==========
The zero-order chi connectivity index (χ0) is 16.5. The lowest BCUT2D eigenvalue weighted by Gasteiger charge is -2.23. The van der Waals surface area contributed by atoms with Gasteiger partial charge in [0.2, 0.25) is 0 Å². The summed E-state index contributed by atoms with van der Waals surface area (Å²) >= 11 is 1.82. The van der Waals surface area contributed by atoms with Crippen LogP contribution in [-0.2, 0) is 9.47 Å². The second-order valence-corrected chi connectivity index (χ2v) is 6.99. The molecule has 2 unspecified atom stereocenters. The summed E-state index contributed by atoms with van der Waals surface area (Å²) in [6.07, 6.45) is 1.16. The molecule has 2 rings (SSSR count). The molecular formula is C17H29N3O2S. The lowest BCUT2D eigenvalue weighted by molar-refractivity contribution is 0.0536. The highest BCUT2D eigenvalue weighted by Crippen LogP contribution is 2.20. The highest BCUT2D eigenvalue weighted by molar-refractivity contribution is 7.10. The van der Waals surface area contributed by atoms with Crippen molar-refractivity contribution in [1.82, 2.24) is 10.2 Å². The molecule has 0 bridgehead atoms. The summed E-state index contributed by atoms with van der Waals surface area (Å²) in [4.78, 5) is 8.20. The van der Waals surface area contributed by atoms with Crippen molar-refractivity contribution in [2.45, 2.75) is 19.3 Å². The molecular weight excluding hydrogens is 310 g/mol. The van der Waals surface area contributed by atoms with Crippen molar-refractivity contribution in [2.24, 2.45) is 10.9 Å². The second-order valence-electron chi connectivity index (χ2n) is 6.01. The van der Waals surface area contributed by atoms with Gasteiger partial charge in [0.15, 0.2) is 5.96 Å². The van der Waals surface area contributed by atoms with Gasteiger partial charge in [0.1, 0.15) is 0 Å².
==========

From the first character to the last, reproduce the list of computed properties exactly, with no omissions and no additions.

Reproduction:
The zero-order chi connectivity index (χ0) is 16.5. The lowest BCUT2D eigenvalue weighted by Gasteiger charge is -2.23. The van der Waals surface area contributed by atoms with Gasteiger partial charge in [0.2, 0.25) is 0 Å². The summed E-state index contributed by atoms with van der Waals surface area (Å²) >= 11 is 1.82. The van der Waals surface area contributed by atoms with Crippen LogP contribution in [-0.2, 0) is 9.47 Å². The second-order valence-corrected chi connectivity index (χ2v) is 6.99. The molecule has 2 unspecified atom stereocenters. The summed E-state index contributed by atoms with van der Waals surface area (Å²) in [6.07, 6.45) is 1.16. The molecule has 2 rings (SSSR count). The molecular formula is C17H29N3O2S. The lowest BCUT2D eigenvalue weighted by molar-refractivity contribution is 0.0536. The highest BCUT2D eigenvalue weighted by Crippen LogP contribution is 2.20. The highest BCUT2D eigenvalue weighted by molar-refractivity contribution is 7.10. The van der Waals surface area contributed by atoms with Crippen molar-refractivity contribution in [1.82, 2.24) is 10.2 Å². The molecule has 0 bridgehead atoms. The summed E-state index contributed by atoms with van der Waals surface area (Å²) in [4.78, 5) is 8.20. The van der Waals surface area contributed by atoms with Crippen molar-refractivity contribution in [2.45, 2.75) is 19.3 Å². The molecular weight excluding hydrogens is 310 g/mol. The van der Waals surface area contributed by atoms with Crippen molar-refractivity contribution in [2.24, 2.45) is 10.9 Å². The second-order valence-electron chi connectivity index (χ2n) is 6.01. The van der Waals surface area contributed by atoms with Gasteiger partial charge in [0.15, 0.2) is 5.96 Å². The van der Waals surface area contributed by atoms with Gasteiger partial charge in [0.1, 0.15) is 0 Å².